Having a modest budget can be quite beneficial: Lilli cinematographer
Sreeraj Ravindran, who also shot the critically acclaimed Kannada film Katheyondu Shuruvagide,
Among the most striking qualities of the newly released Lilli — apart from its unconventional, never-seen-before treatment — is that in spite of being an independent film made on a shoestring budget, it looks like a film put together by professionals with decades worth of experience. But in reality, barring the editor, everyone on the technical team is a first-timer, including director Prasobh Vijayan.
The credit for that goes to producers Mukesh R Mehta and CV Sarathi of E4 Entertainment, says Lilli's cinematographer Sreeraj Ravindran. "Though we were working on something experimental, the producers didn't want us to make any compromises when it came to the tools we used. They didn't want it to look amateurish; they wanted it to look like a professional film. Given the constraints, we cut down on some portions and went big on others."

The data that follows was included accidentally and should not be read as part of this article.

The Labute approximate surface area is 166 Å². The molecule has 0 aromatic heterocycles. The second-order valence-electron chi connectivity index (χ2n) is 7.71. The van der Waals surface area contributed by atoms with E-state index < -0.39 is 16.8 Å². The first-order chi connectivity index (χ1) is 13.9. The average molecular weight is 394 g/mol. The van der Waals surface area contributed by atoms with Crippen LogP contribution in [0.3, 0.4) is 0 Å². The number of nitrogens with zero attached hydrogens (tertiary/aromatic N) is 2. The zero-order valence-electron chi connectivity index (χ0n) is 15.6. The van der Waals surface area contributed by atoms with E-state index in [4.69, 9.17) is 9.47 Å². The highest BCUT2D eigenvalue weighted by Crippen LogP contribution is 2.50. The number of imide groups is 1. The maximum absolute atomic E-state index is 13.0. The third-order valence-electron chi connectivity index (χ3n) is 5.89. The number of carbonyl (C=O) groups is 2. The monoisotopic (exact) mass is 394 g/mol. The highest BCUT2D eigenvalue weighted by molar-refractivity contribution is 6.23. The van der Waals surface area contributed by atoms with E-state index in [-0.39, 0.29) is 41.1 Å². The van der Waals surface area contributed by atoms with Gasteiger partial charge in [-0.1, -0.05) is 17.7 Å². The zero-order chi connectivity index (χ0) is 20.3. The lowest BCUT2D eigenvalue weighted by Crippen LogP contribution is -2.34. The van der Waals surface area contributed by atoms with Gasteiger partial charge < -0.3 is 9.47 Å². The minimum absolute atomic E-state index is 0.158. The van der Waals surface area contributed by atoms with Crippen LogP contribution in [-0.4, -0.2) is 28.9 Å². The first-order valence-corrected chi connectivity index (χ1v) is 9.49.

Sreeraj, who was trained at Rajiv Menon's Mindscreen Film Institute, also worked on a Kannada film titled Katheyondu Shuruvagide. He met Prasobh around three years ago. "Prasobh's flat was a meeting hub for all his movie nerd pals. I was one of them," he says. They both decided to work on Lilli when another project of Prasobh's didn't materialise.
The cinematographer agrees that the look of some Korean thrillers has influenced Lilli's visual style, in addition to film noir. "Some of these Korean thrillers have a predominantly green colour tone. That was the template we built on. We used green and orange colour a lot. We decided on the colour palette that should be in each frame, and we worked with the costume designer and art director jointly to achieve the look we wanted. Occasionally we used shadows, silhouettes, and fog to achieve the film noir look."
When it came to the lighting, the crew used only what was necessary. For the outdoor shots, they used available light. "Only the lights required for a particular shot were used. We didn't bring anything extra," says Sreeraj. He employed the powerful Red Dragon camera to capture these visuals. "As I said, no compromises were made, especially when it came to the camera."
Though it was planned as a 25-day shoot, the team finished filming in 23 days. "The fact that we finished on time without going over budget brought us immense satisfaction," says Sreeraj, who is actually an editor-turned-cinematographer. His editing background came in handy during filming. "I was doing the editing in my mind. I knew when and where to cut. We had a precise shot breakdown list which we followed to a T. I find that having a modest budget can sometimes be quite beneficial."